No stamp of approval over postage costs

THERE was a time that the best way to show off a bit was to drive a flash car or wear designer clothing. But a new possibility came up exactly a week ago.

I suppose the best way to display excessive wealth in Britain nowadays is to wear a necklace made of postage stamps.

I confess to often thinking in proper old pre-decimal money, and it brings it home when you say out loud that a first class stamp is now 12 shillings and even the humble second class is a stonking 10 bob.

I bet that most businesses in Hartlepool wish that they could raise their prices by more than 25 per cent in one go, but they live in the real world.

Of course, the rise of electronic communications like emails, texts and the rest, has meant a big decline in our use of postage anyway, but, as always, change brings losses as well as wins.

I’m a very occasional letter writer these days and most of the day-to-day routines of life, like bills and business, tend to happen across the internet anyway.

I wonder if today’s youngsters will miss the landmarks in life which were often marked by a long-awaited letter in the post.

I’m thinking back to memories of exam results, job applications and the rest which landed on the doormat to great joy – or not.

Sometimes, letter writing could be hard work, especially, just after Christmas, when watchful parents made sure that we wrote very neat “thank you” letters for festive presents, even if we had to tell a few white lies and gush enthusiastically about the lovely socks from a distant auntie.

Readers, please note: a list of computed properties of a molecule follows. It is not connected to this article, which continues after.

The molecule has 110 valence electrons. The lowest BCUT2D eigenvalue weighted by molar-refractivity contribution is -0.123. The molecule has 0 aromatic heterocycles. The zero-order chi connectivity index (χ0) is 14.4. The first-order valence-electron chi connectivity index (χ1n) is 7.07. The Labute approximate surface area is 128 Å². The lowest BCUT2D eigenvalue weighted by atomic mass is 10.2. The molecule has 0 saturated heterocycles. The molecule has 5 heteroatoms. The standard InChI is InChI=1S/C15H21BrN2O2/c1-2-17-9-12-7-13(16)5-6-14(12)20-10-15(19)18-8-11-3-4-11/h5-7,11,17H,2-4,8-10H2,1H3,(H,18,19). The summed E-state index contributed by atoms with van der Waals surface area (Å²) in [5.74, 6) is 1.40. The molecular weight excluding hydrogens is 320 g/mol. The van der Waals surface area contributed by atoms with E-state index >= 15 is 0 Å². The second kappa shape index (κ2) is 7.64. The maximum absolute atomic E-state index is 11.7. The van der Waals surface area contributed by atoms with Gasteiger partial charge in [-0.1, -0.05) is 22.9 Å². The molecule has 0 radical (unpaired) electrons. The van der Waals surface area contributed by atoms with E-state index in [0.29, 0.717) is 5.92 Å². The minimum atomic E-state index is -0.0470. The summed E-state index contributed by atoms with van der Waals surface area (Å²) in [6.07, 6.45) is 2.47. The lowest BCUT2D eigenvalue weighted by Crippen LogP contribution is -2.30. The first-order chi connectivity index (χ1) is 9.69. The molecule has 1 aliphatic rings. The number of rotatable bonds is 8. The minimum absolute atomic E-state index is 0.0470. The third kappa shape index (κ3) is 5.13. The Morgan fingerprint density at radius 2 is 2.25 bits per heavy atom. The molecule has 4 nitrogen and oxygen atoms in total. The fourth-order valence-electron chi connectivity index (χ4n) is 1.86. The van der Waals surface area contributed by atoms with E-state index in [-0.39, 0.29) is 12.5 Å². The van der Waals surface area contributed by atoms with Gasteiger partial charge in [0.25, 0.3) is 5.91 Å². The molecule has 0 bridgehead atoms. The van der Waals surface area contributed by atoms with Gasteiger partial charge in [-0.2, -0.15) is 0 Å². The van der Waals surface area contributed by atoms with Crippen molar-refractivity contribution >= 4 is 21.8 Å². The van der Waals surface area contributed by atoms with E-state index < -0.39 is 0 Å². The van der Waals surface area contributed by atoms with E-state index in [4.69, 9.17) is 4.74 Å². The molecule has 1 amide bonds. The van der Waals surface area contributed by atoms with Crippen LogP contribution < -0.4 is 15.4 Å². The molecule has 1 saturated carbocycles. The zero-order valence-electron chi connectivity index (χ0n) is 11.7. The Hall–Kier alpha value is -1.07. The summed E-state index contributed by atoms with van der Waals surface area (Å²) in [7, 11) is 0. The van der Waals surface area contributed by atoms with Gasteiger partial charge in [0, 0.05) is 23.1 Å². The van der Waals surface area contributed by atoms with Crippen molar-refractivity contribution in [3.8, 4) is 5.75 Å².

The trouble with emails is that they don’t quite have the evocative nostalgia of a bundle of lovingly kept real letters.

There must be women of a certain age all over Hartlepool who still have a treasured package bound by ribbon containing love letters sent from a missed sweetheart on active service in far flung parts of the world. Back to practical things and, with yours truly being organised, not to say tight, I popped into my local post office just before April 30 to stock up on a few dozen stamps which would keep me going for a year or two.

They had, of course, run out. A post office without stamps – a bit like a pub with no beer.

Back to my example of Hartlepool business people who would have been chuffed to bits to receive payment up-front for a service which would not be delivered for months to come.

The real crunch in many people’s lives will come next Christmas when they decide that sending a big crop of festive greeting cards is simply too expensive.

Many people would still prefer a real card to pop on to the mantelpiece rather than into the computer’s inbox, and I wonder if there is a solution at hand locally.

I would guess that many of our cards are sent to friends and family within Hartlepool and I wonder if a voluntary group or two could set up a kind of exchange station for a much lower charge than a stamp – and make some money for local charities too.

It might be a result which the mail experts don’t expect – and another step in Britain’s progress from the Penny Black to the Pound Black.